[gst-devel] Re: making Python GStreamer plugins work
otaylor at redhat.com
Mon May 2 02:56:18 CEST 2005
On Sat, 2005-04-30 at 12:25 -0600, John Ehresman wrote:
> Owen Taylor wrote:
> > I think it should be possible to do basically the same thing in Python
> > by creating the GObject out of GObject.__new__() rather than out of
> > GObject.__init__().
> This would break backwards compatibility.
> > __new__() calls g_object_new() calls ... ->init() which allocates
> > the python object and binds it to the GObject
> > This is not 101% compatible with the current system but all the
> > incompatible cases I can come up with are pretty artificial (*)
> It would break this:
> class MyButton(gtk.Button):
> def __init__(self):
> gtk.Button.__init__(self, 'My Default Text', True)
> This could be rewritten to use __new__, but it would need to be rewritten.
I think this still works ... since the GObject is *always* created in
the __new__ callback, GtkButton's __init__ looks like:
def __init__(self, label=None):
Constructor arguments that set CONSTRUCT_ONLY properties may be a
problem (when aren't they...)
> > But in such cases all GObject additions would be would be a slightly
> > cleaner version of John's technique of passing data to the constructor
> > via magic properties... whether the constructor triggers GObject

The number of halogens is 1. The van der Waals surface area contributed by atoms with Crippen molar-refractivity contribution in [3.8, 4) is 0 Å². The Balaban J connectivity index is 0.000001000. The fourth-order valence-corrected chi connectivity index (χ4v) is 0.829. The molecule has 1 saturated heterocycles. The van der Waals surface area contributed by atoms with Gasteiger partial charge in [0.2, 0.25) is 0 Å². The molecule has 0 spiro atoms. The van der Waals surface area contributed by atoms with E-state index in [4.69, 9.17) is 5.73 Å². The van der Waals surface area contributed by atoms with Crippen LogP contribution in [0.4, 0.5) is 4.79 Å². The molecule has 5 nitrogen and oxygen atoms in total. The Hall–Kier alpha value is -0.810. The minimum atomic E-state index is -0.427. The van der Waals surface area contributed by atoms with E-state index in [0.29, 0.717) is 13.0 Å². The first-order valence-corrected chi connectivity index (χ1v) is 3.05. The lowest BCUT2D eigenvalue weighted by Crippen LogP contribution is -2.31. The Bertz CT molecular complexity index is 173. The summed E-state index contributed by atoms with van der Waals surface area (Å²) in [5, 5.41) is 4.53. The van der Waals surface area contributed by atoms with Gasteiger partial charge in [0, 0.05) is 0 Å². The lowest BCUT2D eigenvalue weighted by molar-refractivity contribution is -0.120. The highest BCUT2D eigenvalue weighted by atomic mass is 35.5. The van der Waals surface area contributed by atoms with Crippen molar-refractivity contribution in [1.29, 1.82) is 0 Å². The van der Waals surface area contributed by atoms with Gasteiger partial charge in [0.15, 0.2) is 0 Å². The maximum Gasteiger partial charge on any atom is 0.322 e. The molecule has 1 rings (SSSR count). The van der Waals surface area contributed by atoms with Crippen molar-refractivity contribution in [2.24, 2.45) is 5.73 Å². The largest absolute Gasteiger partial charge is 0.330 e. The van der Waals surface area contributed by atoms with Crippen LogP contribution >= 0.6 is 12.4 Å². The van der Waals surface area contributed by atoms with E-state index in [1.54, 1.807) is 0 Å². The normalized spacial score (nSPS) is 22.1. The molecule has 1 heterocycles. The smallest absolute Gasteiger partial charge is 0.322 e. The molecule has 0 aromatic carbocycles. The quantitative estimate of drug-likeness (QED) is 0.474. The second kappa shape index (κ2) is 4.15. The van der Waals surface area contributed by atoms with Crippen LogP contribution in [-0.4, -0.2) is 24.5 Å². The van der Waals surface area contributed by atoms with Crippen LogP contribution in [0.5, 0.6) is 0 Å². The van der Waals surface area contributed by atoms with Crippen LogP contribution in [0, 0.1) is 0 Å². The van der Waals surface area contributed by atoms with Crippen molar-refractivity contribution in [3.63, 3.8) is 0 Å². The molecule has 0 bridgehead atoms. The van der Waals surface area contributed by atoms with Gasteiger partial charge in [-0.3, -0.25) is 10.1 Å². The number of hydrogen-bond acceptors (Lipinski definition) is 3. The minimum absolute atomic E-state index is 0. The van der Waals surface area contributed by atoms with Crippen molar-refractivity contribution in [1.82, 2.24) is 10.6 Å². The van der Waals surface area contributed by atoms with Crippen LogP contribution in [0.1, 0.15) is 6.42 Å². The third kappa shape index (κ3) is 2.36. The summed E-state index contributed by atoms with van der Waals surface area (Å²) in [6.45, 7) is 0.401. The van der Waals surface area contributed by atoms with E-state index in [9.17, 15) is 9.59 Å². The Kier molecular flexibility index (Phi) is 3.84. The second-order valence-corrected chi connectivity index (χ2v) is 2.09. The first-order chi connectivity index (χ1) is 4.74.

> > creation or whether GObject creation triggers the constructor is
> > going to make a difference in how things are ordered.
> Yes, using a magic property is a bad idea -- there's a reason the patch
> was never committed. It's better to use thread local storage, although
> that depends on no callback occurring between the call to g_object_new
> and the GType constructor.
I don't think you can make that assumption ... the init() function of
a superclass might result in the creation of another Python object.
(It's a little contrived, but
> For bindings that have the language specific
> constructor trigger GObject creation (like pygtk), it would be better to
> have a factory function that would get all the properties passed in and
> be responsible for returning a valid GObject.
That's basically what constructor() is ... all it seems you might want
gpointer g_object_new_with_data (GType object_type,
const gchar *first_property_name,
and a hidden fourth parameter to constructor(). (Compatible by the
"OK to call with more parameters" quasi-standard that we depend upon in
various places. *Except* that any classes deriving from the class
have to provide the fourth argument when chaining up. Not a problem
But while this would allow you to do the GObject/Python hookup to
either a newly created or existing Python object it has certain ordering
- The naive implementation would try to set implemented-in-Python
CONSTRUCT properties before the Python/GObject hookup was done.
You'd have to strip them out from the list of construct properties
before chaining up, chain up, do the hookup, then set the Python
- The problem with chaining up to the superclass's __init__ with
parameters exists if you call __init__ at any point, since the
__init__ function might attempt to chain up with parameters
even if no parameters were passed in.
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